In its motion, defendant argues that the procedural history of this case "reflects a number of frivolous and meritless filings, unsupported by any facts, which were brought only to delay the foreclosure sale, " and points out five specific examples: (1) plaintiff's motion for preliminary injunction, (2) plaintiff's motion to remand, (3) "ruling on Wells Fargo's motion to dismiss, " which discusses the dismissal of plaintiff's first amended complaint (with leave to amend only on loan-modification-related claims) and plaintiff's appeal to the Ninth Circuit, (4) plaintiff's ex parte application to delay the foreclosure sale, and (5) "Wells Fargo's motion to dismiss for failure to prosecute, " which also refers to plaintiff's failure to file a second amended complaint.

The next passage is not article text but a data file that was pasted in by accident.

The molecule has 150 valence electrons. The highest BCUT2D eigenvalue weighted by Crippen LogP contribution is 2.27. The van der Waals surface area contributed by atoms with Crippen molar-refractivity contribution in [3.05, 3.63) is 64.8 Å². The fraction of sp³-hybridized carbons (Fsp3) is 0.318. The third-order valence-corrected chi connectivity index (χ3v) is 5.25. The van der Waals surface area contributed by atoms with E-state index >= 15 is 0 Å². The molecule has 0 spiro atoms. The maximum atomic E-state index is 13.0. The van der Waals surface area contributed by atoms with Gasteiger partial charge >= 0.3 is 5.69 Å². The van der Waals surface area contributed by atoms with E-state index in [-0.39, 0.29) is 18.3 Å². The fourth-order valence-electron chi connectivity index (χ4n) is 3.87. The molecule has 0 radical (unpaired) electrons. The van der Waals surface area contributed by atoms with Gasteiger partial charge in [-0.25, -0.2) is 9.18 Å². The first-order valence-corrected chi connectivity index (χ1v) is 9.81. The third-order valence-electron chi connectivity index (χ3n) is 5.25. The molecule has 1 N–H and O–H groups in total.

The court finds that some, but not all, of these filings led to unreasonable and vexatious multiplication of the proceedings and/or constituted bad faith.
First, as to plaintiff's motion for preliminary injunction (category (1) above), the court disagrees that it was "frivolous and meritless." The court notes that, while this case was still in state court, plaintiff had obtained a temporary restraining order preventing foreclosure, and the state court had set a hearing on plaintiff's motion for preliminary injunction. After defendant removed the case, plaintiff filed a motion for preliminary injunction in this court. While the court ultimately denied plaintiff's preliminary injunction motion, it did find that plaintiff's loan-modification-related arguments could not be "easily reject[ed]." See Dkt. 27. Thus, the court does not find that plaintiff's counsel acted unreasonably, vexatiously, or in bad faith by filing the preliminary injunction motion.